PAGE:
Obama and Netanyahu in Tight Spot on Iran

Analysis: Both Leaders Walk on Political Tightrope

All Smiles: Benjamin Netanyahu and Barack Obama, shown here during a meeting last spring, are both facing tricky domestic political and diplomatic situations.
getty images
All Smiles: Benjamin Netanyahu and Barack Obama, shown here during a meeting last spring, are both facing tricky domestic political and diplomatic situations.

By Reuters

Published September 12, 2012.
  • Print
  • Share Share
  • Single Page

(page 3 of 3)

Current and former members of the Israeli national security apparatus have publicly argued against an Israeli strike for now and a former chief of the Israel Defense Forces, Dan Halutz, rejected Netanyahu’s call for red lines.

“When you have to shoot, shoot. Don’t talk. Don’t put red lines,” Halutz told a Washington think tank.

Haim Malka, deputy director and senior fellow in the Middle East Program at the Center for Strategic and International Studies, said the rift comes at a moment when Netanyahu appears to be losing public support in Israel for a unilateral strike against Iran.

Speaking before the White House issued its statement, Malka said it was not surprising that Obama might not be eager for a meeting.

“Netanyahu used strong language that questioned not just the strategic judgment of the administration but its moral judgment in approaching the Iranian nuclear issue,” he said.

“It’s hard to imagine that the administration would set up a meeting between the president and Netanyahu after such a strong verbal attack,” he added.

However, it is also conceivable the White House might judge it politic to arrange a meeting, if only to quell the impression of a rift and reduce the odds of it becoming an issue ahead of the Nov. 6 election.

Accused by Republicans of showing weak support for Israel, Democrats last week resurrected language in their party platform declaring Jerusalem to be the capital of Israel after Obama objected to its having been dropped from the document.

Negotiations between Iran and six major powers to find a diplomatic solution have gone nowhere and it is conceivable that U.S. and Israeli tensions may rise, particularly as Israel sees its window for a unilateral strike closing.

Patrick Clawson, director of research at the Washington Institute for Near East Policy think tank, said the United States could find itself in a more difficult position if Israel abandoned any thought of a strike on Iran.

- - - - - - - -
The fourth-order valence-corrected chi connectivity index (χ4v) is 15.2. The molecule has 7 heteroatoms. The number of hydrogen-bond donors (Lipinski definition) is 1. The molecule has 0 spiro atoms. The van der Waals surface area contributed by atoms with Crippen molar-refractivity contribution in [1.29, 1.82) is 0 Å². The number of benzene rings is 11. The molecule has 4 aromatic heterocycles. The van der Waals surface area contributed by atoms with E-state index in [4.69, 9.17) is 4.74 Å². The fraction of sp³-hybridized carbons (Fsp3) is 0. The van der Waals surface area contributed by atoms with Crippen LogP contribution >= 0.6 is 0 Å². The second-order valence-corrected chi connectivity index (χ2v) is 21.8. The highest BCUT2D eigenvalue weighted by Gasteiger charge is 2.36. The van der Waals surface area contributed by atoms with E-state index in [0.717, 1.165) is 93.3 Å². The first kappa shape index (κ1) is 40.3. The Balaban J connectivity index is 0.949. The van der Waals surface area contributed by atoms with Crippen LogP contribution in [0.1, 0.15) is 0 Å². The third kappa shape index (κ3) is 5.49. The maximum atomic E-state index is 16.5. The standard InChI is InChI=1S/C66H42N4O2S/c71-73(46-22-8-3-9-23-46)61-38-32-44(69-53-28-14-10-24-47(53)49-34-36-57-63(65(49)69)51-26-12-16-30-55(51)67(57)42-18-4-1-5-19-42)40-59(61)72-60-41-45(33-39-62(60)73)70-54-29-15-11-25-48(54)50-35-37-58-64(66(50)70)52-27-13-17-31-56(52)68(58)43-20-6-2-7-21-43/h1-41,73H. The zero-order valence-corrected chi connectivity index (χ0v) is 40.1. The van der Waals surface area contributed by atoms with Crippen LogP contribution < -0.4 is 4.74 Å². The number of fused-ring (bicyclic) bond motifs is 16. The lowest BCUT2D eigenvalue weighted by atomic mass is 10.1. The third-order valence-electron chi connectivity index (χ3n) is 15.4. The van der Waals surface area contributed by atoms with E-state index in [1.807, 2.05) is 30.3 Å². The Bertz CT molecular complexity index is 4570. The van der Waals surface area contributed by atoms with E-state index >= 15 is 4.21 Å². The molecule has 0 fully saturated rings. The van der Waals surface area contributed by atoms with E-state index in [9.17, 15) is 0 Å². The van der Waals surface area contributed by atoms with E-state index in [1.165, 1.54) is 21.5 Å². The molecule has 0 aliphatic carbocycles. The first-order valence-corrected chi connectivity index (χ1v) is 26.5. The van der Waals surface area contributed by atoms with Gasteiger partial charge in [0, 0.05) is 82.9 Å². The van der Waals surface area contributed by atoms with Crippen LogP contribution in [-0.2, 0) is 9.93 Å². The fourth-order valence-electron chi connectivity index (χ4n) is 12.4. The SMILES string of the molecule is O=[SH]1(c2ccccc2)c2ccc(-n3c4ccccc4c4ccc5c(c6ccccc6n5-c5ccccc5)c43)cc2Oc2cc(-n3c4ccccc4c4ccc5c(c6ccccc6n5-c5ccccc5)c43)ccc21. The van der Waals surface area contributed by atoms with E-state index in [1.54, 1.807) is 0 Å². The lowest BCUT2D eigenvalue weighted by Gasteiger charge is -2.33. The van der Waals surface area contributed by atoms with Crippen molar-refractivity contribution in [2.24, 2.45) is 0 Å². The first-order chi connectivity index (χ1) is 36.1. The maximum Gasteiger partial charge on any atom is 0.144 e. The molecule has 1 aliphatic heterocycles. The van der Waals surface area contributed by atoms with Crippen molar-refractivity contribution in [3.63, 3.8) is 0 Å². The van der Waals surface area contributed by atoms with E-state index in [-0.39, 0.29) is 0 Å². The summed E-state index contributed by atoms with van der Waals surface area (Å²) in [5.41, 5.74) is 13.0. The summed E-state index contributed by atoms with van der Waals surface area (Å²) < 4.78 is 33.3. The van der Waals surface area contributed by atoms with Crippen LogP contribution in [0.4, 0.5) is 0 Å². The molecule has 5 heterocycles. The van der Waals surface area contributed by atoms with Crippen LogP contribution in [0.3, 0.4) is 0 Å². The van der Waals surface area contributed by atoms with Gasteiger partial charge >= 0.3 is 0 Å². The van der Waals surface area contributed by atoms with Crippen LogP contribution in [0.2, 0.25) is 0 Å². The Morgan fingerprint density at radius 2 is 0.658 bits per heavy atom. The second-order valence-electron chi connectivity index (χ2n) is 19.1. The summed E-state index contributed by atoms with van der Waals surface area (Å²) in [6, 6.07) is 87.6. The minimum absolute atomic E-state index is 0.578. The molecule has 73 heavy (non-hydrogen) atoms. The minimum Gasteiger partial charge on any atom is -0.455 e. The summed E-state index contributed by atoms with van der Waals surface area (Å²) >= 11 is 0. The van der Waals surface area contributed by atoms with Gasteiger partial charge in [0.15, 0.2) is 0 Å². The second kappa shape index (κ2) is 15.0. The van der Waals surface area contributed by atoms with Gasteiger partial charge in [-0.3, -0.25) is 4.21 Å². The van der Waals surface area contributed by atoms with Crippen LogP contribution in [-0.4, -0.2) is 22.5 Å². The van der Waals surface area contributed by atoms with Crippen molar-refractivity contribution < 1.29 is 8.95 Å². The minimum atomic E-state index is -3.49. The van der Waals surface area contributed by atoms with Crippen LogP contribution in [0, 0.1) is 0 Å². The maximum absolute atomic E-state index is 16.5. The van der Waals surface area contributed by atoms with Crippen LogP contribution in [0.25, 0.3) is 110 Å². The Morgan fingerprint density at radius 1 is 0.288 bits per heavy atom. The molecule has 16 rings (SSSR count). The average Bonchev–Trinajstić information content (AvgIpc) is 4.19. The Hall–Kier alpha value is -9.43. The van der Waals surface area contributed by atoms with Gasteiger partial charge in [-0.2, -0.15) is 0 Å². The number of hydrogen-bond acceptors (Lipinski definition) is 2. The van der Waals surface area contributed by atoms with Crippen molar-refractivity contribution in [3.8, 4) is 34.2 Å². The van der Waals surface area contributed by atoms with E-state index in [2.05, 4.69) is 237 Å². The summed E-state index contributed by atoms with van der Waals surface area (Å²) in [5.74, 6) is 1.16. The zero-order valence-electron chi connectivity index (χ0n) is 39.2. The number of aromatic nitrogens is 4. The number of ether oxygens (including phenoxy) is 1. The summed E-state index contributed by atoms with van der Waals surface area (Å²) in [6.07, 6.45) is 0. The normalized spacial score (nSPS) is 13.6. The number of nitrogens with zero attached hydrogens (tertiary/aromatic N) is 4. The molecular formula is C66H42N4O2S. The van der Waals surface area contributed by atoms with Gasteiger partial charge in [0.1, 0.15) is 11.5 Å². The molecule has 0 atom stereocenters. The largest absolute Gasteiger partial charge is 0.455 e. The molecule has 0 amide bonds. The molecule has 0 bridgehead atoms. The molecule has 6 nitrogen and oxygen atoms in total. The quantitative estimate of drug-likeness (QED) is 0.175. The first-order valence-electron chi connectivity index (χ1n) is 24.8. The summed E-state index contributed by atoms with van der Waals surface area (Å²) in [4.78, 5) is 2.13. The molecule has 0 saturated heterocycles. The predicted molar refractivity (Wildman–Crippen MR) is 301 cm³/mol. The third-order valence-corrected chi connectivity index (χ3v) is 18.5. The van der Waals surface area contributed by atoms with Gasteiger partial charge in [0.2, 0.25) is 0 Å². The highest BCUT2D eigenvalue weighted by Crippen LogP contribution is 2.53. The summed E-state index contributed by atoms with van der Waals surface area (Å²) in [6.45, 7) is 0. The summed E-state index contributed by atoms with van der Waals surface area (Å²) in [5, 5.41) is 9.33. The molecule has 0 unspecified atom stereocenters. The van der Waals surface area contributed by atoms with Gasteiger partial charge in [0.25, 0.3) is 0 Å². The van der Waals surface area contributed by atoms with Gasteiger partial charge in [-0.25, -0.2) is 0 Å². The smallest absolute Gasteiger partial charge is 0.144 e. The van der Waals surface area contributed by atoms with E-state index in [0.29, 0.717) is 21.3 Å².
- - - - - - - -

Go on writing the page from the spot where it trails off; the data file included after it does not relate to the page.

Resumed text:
“I think what would be worse for American-Israeli relations is if the Israelis say to the Americans: ‘OK, we’re not going to strike Iran. We’re going to assume you’re going to take care of this problem,’” he said.

“Then we get into a situation sometime next year when the Israelis think the Iranians are on the brink of having nuclear weapons and the Americans haven’t done anything. That’s going to be a really big crisis,” he said.


The Jewish Daily Forward welcomes reader comments in order to promote thoughtful discussion on issues of importance to the Jewish community. In the interest of maintaining a civil forum, The Jewish Daily Forwardrequires that all commenters be appropriately respectful toward our writers, other commenters and the subjects of the articles. Vigorous debate and reasoned critique are welcome; name-calling and personal invective are not. While we generally do not seek to edit or actively moderate comments, our spam filter prevents most links and certain key words from being posted and The Jewish Daily Forward reserves the right to remove comments for any reason.





Find us on Facebook!
  • Sigal Samuel's family amulet isn't just rumored to have magical powers. It's also a symbol of how Jewish and Indian rituals became intertwined over the centuries. http://jd.fo/a3BvD Only three days left to submit! Tell us the story of your family's Jewish heirloom.
  • British Jews are having their 'Open Hillel' moment. Do you think Israel advocacy on campus runs the risk of excluding some Jewish students?
  • "What I didn’t realize before my trip was that I would leave Uganda with a powerful mandate on my shoulders — almost as if I had personally left Egypt."
  • Is it better to have a young, fresh rabbi, or a rabbi who stays with the same congregation for a long time? What do you think?
  • Why does the leader of Israel's social protest movement now work in a beauty parlor instead of the Knesset?
  • What's it like to be Chagall's granddaughter?
  • Is pot kosher for Passover. The rabbis say no, especially for Ashkenazi Jews. And it doesn't matter if its the unofficial Pot Day of April 20.
  • A Ukrainian rabbi says he thinks the leaflets ordering Jews in restive Donetsk to 'register' were a hoax. But the disturbing story still won't die.
  • Some snacks to help you get through the second half of Passover.
  • You wouldn't think that a Soviet-Jewish immigrant would find much in common with Gabriel Garcia Marquez. But the famed novelist once helped one man find his first love. http://jd.fo/f3JiS
  • Can you relate?
  • The Forverts' "Bintel Brief" advice column ran for more than 65 years. Now it's getting a second life — as a cartoon.
  • Half of this Hillel's members believe Jesus was the Messiah.
  • Vinyl isn't just for hipsters and hippies. Israeli photographer Eilan Paz documents the most astonishing record collections from around the world:http://jd.fo/g3IyM
  • Could Spider-Man be Jewish? Andrew Garfield thinks so.
  • from-cache

Would you like to receive updates about new stories?




















We will not share your e-mail address or other personal information.

Already subscribed? Manage your subscription.